5. Little St. Simons Island, Georgia. Little St. Simons Island is one of Georgia’s Golden Isles and is accessible only by boat. This spectacular 11,000-acre private island is a secluded nature sanctuary filled with abundant wildlife, seven miles of white sand beaches, maritime forests, and marshlands. Vacationers can stay at The Lodge on Little St. Simons Island, an idyllic all-inclusive retreat. This special resort accommodates only 32 overnight guests and is a paradise for families and nature lovers. Rates at The Lodge on Little St. Simons Island include three full meals daily, non-alcoholic beverages, unlimited island activities and use of recreational gear, daily naturalist-led outings, and boat transfers to and from the island. A Junior Naturalist Program for children is also offered during the summer months.

6. Penobscot Bay Islands, Maine. Maine is one of the most naturally beautiful areas of the country, with over 3500 miles of rugged coastline to explore. Mid-coast Maine’s Penobscot Bay contains hundreds of small islands that are only accessible by boat. Sailing on one of the Maine Windjammer Association’s iconic tall ships is one of the most memorable ways to explore this area. These historic sailing ships are based in Rockland and Camden and sail from late spring through early fall. Sailing on one of Maine’s windjammer ships is a great way to relax and recharge. Maine windjammer cruises are all-inclusive, and each of the ships offers a variety of different sailing itineraries. Ships such as Schooner American Eagle feature specialty sailings focused on music, art, hiking, photography, festivals, special race events, and other topics. Maine windjammer cruise guests can explore Maine’s beautiful bays, sparsely populated islands, and classic 18th-century fishing villages. Lobster feasts on deserted islands and viewing picturesque lighthouses are memorable parts of this Maine vacation experience. Spotting wildlife like eagles, osprey, seals, and porpoises is also a highlight.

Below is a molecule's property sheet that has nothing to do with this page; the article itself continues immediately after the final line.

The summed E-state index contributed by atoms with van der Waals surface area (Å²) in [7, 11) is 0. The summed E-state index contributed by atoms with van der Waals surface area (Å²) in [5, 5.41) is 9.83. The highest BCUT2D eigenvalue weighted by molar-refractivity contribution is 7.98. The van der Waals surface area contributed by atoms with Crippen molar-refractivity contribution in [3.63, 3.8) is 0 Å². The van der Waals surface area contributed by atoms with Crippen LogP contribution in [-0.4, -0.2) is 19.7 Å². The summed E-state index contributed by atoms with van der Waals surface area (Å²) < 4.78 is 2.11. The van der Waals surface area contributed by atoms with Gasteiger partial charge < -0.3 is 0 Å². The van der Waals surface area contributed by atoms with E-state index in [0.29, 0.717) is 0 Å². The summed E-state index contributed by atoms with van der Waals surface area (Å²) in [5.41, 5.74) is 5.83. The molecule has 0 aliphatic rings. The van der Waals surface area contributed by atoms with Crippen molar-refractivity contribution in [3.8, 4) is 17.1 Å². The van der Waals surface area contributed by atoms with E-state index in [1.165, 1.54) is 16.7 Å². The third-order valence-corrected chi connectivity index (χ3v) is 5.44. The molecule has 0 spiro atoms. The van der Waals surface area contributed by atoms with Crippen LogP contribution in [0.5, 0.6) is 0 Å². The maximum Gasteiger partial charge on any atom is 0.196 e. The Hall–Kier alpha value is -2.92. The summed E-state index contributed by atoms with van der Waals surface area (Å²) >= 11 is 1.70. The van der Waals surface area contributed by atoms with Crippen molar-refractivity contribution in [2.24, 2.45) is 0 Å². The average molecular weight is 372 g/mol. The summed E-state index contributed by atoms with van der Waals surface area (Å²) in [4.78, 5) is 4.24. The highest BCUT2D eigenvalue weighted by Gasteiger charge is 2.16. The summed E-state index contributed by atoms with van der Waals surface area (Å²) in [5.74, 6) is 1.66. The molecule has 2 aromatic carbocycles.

7. Bald Head Island, North Carolina. Located at the convergence of North Carolina’s Cape Fear River and the Atlantic Ocean, this 12,000-acre subtropical island can only be reached by ferry or private boat. No cars are allowed on the island, and transportation is available via tram, bicycles, or golf carts. The island is known for its 14 miles of wide sandy beaches and extensive recreational activities. Loggerhead turtles nest along the shores during the summer, and the island’s 10,000 unspoiled acres of scenery are inviting. Vacationers enjoy climbing Old Baldy, North Carolina’s oldest standing lighthouse, as well as hiking, kayaking, fishing, sailing, and playing golf or tennis. A wide variety of vacation rentals is available on Bald Head Island, including some pet-friendly accommodations.

8. Catalina Island, California. Picturesque Santa Catalina Island is less than 25 miles from California’s southern coast, and it’s a popular port of call on short cruises sailing from Los Angeles. Visitors can also reach the island via passenger ferries departing from Long Beach, San Pedro, Newport Beach, and Dana Point, California. Catalina Island enjoys temperate weather year-round and features attractions for all interests. Some of the most popular activities include taking glass-bottom boat and semi-submarine voyages, chilling out at Descanso Beach Club, playing mini-golf at Golf Gardens, watching movies at the Avalon Theatre, taking scenic island tours, and relaxing at the spa. Zipline excursions are also available for those seeking an adrenaline rush.

9. Cumberland Island, Georgia. Cumberland Island National Seashore is a stunning private spot accessible only by ferry. Filled with wildlife and over 17 miles of isolated white beaches, Cumberland Island is rich in history and natural beauty. American business magnates once made their homes on Cumberland Island, and John F. Kennedy Jr. was married here in 1996. Wild horses make their home here, and loggerhead turtles nest on the beach. Visitors to Cumberland Island can explore the dramatic ruins of Dungeness, formerly the home of Lucy Carnegie. Those who wish to vacation on the island can camp or stay at the all-inclusive Greyfield Inn, built by the Carnegies in 1890. Rates at this 15-room luxury property include round-trip ferry boat transportation, three full meals daily, non-alcoholic beverages, unlimited access to bicycles and kayaks, and much more.